A tearful Tiger Woods has made a frank apology for cheating on his wife.
The world number one golfer was talking publicly for the first time since the scandal surrounding his private life erupted in late November last year.
"I was unfaithful, I had affairs and I cheated. What I did was unacceptable," said the 14-time major winner.
The 34-year-old added: "I hurt my wife, my kids, my mother, my wife's family, my friends, my foundation and kids all around the world who admired me."
Woods said he did not rule out returning to golf this year but indicated he did not as yet have a date, adding he would be undergoing further therapy for his problems on Saturday.
"I do plan to return to golf one day," said the American. "I just don't know when that day will be.
"I don't rule out that it will be this year. When I do return I need to make my behaviour more respectful to the game."
Friday's media event at PGA Tour headquarters at the TPC Sawgrass clubhouse in Florida was tightly controlled, with only a few journalists allowed access.
Woods spoke for more than 13 minutes, addressing about 40 people in the room, including his mother, friends, colleagues and close associates. His wife, Elin, was not present.
Addressing his personal issues, Woods said: "I am the only person to blame. I stopped living by the core values I was taught to believe in.
"I knew my actions were wrong but I convinced myself that normal rules didn't apply. I never thought about who I was hurting, instead I thought only about myself. I ran straight through the boundaries a married couple should live by.
"I thought I could get away with whatever I wanted to. I felt that I had worked hard my entire life and deserved to enjoy all the temptations around me. I felt I was entitled, and thanks to money and fame, I didn't have to go far to find them.
"I was wrong and I was foolish."
Woods claimed therapy had helped him start to deal with his problems and vowed there would be no repeat of his infidelities.
"I've had a lot of time to think about what I've done," he continued.
"My failures have made me look at myself in a way I've never wanted to before. It's now up to me to make amends. And that starts by never repeating the mistakes I've made.
"It's up to me to start living a life of integrity. It's hard to admit that I need help but I do.
"For 45 days from the end of December to early February I was in in-patient therapy receiving guidance for the issues I'm facing. I have a long way to go. I have taken my first steps in the right direction."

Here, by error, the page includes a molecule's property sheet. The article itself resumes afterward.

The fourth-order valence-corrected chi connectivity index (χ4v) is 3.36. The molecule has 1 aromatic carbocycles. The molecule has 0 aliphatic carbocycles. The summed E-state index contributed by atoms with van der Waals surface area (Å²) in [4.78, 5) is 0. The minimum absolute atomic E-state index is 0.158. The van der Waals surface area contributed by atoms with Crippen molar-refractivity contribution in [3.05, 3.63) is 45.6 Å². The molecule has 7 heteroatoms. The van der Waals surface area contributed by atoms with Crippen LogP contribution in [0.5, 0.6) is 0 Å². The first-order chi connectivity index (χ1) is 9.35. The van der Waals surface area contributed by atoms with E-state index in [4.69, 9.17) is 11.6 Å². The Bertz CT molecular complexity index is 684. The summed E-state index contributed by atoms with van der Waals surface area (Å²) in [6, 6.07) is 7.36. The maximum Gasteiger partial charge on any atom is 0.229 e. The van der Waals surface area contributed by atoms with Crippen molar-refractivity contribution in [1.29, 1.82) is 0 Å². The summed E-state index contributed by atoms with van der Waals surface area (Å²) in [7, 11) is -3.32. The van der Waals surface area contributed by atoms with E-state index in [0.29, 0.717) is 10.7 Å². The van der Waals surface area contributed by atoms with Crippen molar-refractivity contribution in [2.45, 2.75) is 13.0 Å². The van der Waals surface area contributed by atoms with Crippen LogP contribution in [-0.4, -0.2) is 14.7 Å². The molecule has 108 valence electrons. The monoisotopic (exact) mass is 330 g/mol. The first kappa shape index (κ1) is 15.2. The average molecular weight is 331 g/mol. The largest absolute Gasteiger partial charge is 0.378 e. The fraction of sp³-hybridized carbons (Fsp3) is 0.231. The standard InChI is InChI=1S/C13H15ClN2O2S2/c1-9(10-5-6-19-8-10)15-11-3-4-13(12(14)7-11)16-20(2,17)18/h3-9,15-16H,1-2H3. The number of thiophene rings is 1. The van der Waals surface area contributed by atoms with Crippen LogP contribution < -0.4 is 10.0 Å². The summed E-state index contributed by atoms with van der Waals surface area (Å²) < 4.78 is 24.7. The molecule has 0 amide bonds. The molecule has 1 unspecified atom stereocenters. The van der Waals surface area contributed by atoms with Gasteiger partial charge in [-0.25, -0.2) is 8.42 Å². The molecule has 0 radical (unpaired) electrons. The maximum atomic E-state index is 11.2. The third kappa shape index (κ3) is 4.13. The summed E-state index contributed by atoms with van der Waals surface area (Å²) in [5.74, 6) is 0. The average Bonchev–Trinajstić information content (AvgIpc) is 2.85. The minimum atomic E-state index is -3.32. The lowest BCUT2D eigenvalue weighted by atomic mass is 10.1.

Woods said he and his wife were attempting to work through their problems and made an appeal for privacy.
"I know people want to find out how I could be so selfish and so foolish," he continued.
"People want to know how I could have done these things to my wife, Elin, and to my children. And, while I have always tried to be a private person, there are some things I want to say.
"Elin and I have started the process of discussing the damage caused by my behaviour. We have a lot to discuss and what we say to each other will remain between the two of us."
Woods also vehemently denied allegations his car crash was caused after Elin attempted to attack him with a golf club following revelations about his affairs.
"I have a lot to atone for but there's one issue I really want to discuss," he said. "Some people have speculated that Elin somehow hurt or attacked me on Thanksgiving night.
"It angers me that people would fabricate a story like that. Elin never hit me that night or any other night. There has never been an episode of domestic violence in our marriage.
"Elin has shown enormous grace and poise throughout this ordeal. Elin deserves praise not blame."
Woods also expressed his gratitude for the messages of support he and his wife have received.
"In recent weeks I have received many thousands of emails, letters and phone calls from people expressing good wishes," he said.
"To everyone who has reached out to me and my family, thank you. Your encouragement means the world to Elin and me.
"I want to thank the PGA Tour, commissioner (Tim) Finchem and the players for their patience and understanding while I work on my private life. I look forward to seeing my fellow players on the course.
"Finally, there are many people in this room and there are many people at home who believed in me. I want to ask for your help. I ask you to find room in your heart to one day believe in me again."
Woods then embraced his mother as he left the stage.
Shocking revelations about his infidelity were triggered after he was injured when he crashed his car into a fire hydrant and a tree near his Florida home on 27 November.
Two days later, he released a statement in which he said the issue involved was "private ... and I want to keep it that way".
After missing his own tournament, the Chevron World Challenge, he released a statement following persistent allegations over extra-marital affairs.
At the time a statement to his website read: "I have let my family down and I regret those transgressions with all of my heart."
Amid continued allegations of affairs, several high-profile sponsors announced they were ending their links with Woods.
A further statement in which he admitted his "infidelity" followed but this month speculation of his return to golf heightened ahead of the WGC-Accenture Match Play Championship in Arizona.
On Tuesday, it was announced Woods would make a statement on Friday but the timing - during a tournament backed by one of his former sponsors - was criticised by several leading figures in the game, among them Ernie Els and Sergio Garcia.
Woods said, however, that the timing of his apology was to allow him to return to therapy on Saturday.